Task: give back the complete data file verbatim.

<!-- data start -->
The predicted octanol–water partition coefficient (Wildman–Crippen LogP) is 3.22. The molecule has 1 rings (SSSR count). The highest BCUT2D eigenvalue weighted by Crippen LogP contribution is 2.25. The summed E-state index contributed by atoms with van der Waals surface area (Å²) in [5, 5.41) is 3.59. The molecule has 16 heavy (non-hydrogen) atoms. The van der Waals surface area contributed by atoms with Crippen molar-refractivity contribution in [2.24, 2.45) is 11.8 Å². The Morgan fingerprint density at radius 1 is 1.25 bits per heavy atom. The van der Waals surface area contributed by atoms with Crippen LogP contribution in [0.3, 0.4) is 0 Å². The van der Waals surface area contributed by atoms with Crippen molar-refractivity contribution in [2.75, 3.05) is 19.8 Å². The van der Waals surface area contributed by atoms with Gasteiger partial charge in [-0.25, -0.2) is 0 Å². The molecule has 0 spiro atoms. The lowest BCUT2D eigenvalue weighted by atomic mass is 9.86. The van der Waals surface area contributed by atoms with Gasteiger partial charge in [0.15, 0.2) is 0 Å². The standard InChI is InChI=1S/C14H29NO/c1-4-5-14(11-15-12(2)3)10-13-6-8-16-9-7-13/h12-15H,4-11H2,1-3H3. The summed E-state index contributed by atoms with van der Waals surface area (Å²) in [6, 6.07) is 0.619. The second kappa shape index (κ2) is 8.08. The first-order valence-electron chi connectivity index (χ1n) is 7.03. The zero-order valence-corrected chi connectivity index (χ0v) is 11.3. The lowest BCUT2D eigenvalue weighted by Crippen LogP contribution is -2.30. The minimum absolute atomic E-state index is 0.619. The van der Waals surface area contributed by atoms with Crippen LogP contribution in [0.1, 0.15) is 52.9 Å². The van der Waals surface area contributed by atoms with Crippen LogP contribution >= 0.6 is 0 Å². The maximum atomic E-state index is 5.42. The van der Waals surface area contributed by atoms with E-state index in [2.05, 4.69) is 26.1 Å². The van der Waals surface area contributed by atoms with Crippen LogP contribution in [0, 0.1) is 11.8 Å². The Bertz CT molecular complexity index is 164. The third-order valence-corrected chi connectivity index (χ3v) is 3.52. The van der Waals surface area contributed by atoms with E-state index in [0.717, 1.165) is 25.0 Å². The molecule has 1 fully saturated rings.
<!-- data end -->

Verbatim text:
The predicted octanol–water partition coefficient (Wildman–Crippen LogP) is 3.22. The molecule has 1 rings (SSSR count). The highest BCUT2D eigenvalue weighted by Crippen LogP contribution is 2.25. The summed E-state index contributed by atoms with van der Waals surface area (Å²) in [5, 5.41) is 3.59. The molecule has 16 heavy (non-hydrogen) atoms. The van der Waals surface area contributed by atoms with Crippen molar-refractivity contribution in [2.24, 2.45) is 11.8 Å². The Morgan fingerprint density at radius 1 is 1.25 bits per heavy atom. The van der Waals surface area contributed by atoms with Crippen LogP contribution in [0.3, 0.4) is 0 Å². The van der Waals surface area contributed by atoms with Crippen molar-refractivity contribution in [2.75, 3.05) is 19.8 Å². The van der Waals surface area contributed by atoms with Gasteiger partial charge in [-0.25, -0.2) is 0 Å². The molecule has 0 spiro atoms. The lowest BCUT2D eigenvalue weighted by atomic mass is 9.86. The van der Waals surface area contributed by atoms with Gasteiger partial charge in [0.15, 0.2) is 0 Å². The standard InChI is InChI=1S/C14H29NO/c1-4-5-14(11-15-12(2)3)10-13-6-8-16-9-7-13/h12-15H,4-11H2,1-3H3. The summed E-state index contributed by atoms with van der Waals surface area (Å²) in [6, 6.07) is 0.619. The second kappa shape index (κ2) is 8.08. The first-order valence-electron chi connectivity index (χ1n) is 7.03. The zero-order valence-corrected chi connectivity index (χ0v) is 11.3. The lowest BCUT2D eigenvalue weighted by Crippen LogP contribution is -2.30. The minimum absolute atomic E-state index is 0.619. The van der Waals surface area contributed by atoms with Crippen LogP contribution in [0.1, 0.15) is 52.9 Å². The van der Waals surface area contributed by atoms with Crippen LogP contribution >= 0.6 is 0 Å². The maximum atomic E-state index is 5.42. The van der Waals surface area contributed by atoms with E-state index in [2.05, 4.69) is 26.1 Å². The van der Waals surface area contributed by atoms with Crippen LogP contribution in [0, 0.1) is 11.8 Å². The Bertz CT molecular complexity index is 164. The third-order valence-corrected chi connectivity index (χ3v) is 3.52. The van der Waals surface area contributed by atoms with E-state index in [0.717, 1.165) is 25.0 Å². The molecule has 1 fully saturated rings.